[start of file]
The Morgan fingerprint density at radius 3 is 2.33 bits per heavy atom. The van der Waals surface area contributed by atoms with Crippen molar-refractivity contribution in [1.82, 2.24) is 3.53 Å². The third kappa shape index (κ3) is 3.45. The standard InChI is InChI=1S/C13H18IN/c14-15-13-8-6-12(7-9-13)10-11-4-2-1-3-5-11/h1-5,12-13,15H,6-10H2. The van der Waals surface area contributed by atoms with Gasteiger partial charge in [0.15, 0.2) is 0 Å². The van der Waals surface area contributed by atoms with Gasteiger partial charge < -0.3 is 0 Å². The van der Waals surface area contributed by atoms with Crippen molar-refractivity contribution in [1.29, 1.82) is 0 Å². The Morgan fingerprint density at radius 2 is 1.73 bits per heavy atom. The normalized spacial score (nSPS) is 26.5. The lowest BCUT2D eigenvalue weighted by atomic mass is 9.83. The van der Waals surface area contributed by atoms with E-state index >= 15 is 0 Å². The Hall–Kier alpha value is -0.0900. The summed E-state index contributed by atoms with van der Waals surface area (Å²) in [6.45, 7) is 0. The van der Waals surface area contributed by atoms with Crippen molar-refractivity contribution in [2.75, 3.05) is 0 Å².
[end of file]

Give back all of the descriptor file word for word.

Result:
The Morgan fingerprint density at radius 3 is 2.33 bits per heavy atom. The van der Waals surface area contributed by atoms with Crippen molar-refractivity contribution in [1.82, 2.24) is 3.53 Å². The third kappa shape index (κ3) is 3.45. The standard InChI is InChI=1S/C13H18IN/c14-15-13-8-6-12(7-9-13)10-11-4-2-1-3-5-11/h1-5,12-13,15H,6-10H2. The van der Waals surface area contributed by atoms with Gasteiger partial charge in [0.15, 0.2) is 0 Å². The van der Waals surface area contributed by atoms with Gasteiger partial charge < -0.3 is 0 Å². The van der Waals surface area contributed by atoms with Crippen molar-refractivity contribution in [1.29, 1.82) is 0 Å². The Morgan fingerprint density at radius 2 is 1.73 bits per heavy atom. The normalized spacial score (nSPS) is 26.5. The lowest BCUT2D eigenvalue weighted by atomic mass is 9.83. The van der Waals surface area contributed by atoms with E-state index >= 15 is 0 Å². The Hall–Kier alpha value is -0.0900. The summed E-state index contributed by atoms with van der Waals surface area (Å²) in [6.45, 7) is 0. The van der Waals surface area contributed by atoms with Crippen molar-refractivity contribution in [2.75, 3.05) is 0 Å².